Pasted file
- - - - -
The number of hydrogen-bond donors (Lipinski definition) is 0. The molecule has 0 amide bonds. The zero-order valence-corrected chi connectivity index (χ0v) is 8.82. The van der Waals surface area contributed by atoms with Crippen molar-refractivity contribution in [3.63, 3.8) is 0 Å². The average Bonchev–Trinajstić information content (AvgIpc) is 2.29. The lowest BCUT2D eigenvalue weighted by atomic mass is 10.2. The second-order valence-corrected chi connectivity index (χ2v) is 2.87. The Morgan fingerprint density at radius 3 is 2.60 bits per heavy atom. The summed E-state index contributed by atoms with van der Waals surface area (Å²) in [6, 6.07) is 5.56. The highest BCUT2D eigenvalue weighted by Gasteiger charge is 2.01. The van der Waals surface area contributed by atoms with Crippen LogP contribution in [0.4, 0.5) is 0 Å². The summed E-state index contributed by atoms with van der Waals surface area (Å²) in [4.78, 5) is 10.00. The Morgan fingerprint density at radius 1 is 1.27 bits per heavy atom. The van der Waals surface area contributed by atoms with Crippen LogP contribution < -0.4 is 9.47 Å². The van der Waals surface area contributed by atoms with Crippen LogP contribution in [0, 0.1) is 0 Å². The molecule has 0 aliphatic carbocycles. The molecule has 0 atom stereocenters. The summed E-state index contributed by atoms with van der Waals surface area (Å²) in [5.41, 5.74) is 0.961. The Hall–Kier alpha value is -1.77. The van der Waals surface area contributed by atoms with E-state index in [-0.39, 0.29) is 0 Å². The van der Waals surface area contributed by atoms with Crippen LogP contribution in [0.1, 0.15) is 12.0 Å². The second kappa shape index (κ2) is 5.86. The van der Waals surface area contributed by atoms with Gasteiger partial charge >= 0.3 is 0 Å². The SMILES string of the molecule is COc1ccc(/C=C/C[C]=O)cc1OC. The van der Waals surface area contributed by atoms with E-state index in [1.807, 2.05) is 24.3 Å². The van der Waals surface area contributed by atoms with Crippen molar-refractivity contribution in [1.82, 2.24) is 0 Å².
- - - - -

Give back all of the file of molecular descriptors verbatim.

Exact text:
The number of hydrogen-bond donors (Lipinski definition) is 0. The molecule has 0 amide bonds. The zero-order valence-corrected chi connectivity index (χ0v) is 8.82. The van der Waals surface area contributed by atoms with Crippen molar-refractivity contribution in [3.63, 3.8) is 0 Å². The average Bonchev–Trinajstić information content (AvgIpc) is 2.29. The lowest BCUT2D eigenvalue weighted by atomic mass is 10.2. The second-order valence-corrected chi connectivity index (χ2v) is 2.87. The Morgan fingerprint density at radius 3 is 2.60 bits per heavy atom. The summed E-state index contributed by atoms with van der Waals surface area (Å²) in [6, 6.07) is 5.56. The highest BCUT2D eigenvalue weighted by Gasteiger charge is 2.01. The van der Waals surface area contributed by atoms with Crippen LogP contribution in [0.4, 0.5) is 0 Å². The summed E-state index contributed by atoms with van der Waals surface area (Å²) in [4.78, 5) is 10.00. The Morgan fingerprint density at radius 1 is 1.27 bits per heavy atom. The van der Waals surface area contributed by atoms with Crippen LogP contribution < -0.4 is 9.47 Å². The van der Waals surface area contributed by atoms with Crippen LogP contribution in [0, 0.1) is 0 Å². The molecule has 0 aliphatic carbocycles. The molecule has 0 atom stereocenters. The summed E-state index contributed by atoms with van der Waals surface area (Å²) in [5.41, 5.74) is 0.961. The Hall–Kier alpha value is -1.77. The van der Waals surface area contributed by atoms with E-state index in [-0.39, 0.29) is 0 Å². The van der Waals surface area contributed by atoms with Crippen LogP contribution in [0.1, 0.15) is 12.0 Å². The second kappa shape index (κ2) is 5.86. The van der Waals surface area contributed by atoms with Gasteiger partial charge >= 0.3 is 0 Å². The SMILES string of the molecule is COc1ccc(/C=C/C[C]=O)cc1OC. The van der Waals surface area contributed by atoms with E-state index in [1.807, 2.05) is 24.3 Å². The van der Waals surface area contributed by atoms with Crippen molar-refractivity contribution in [1.82, 2.24) is 0 Å².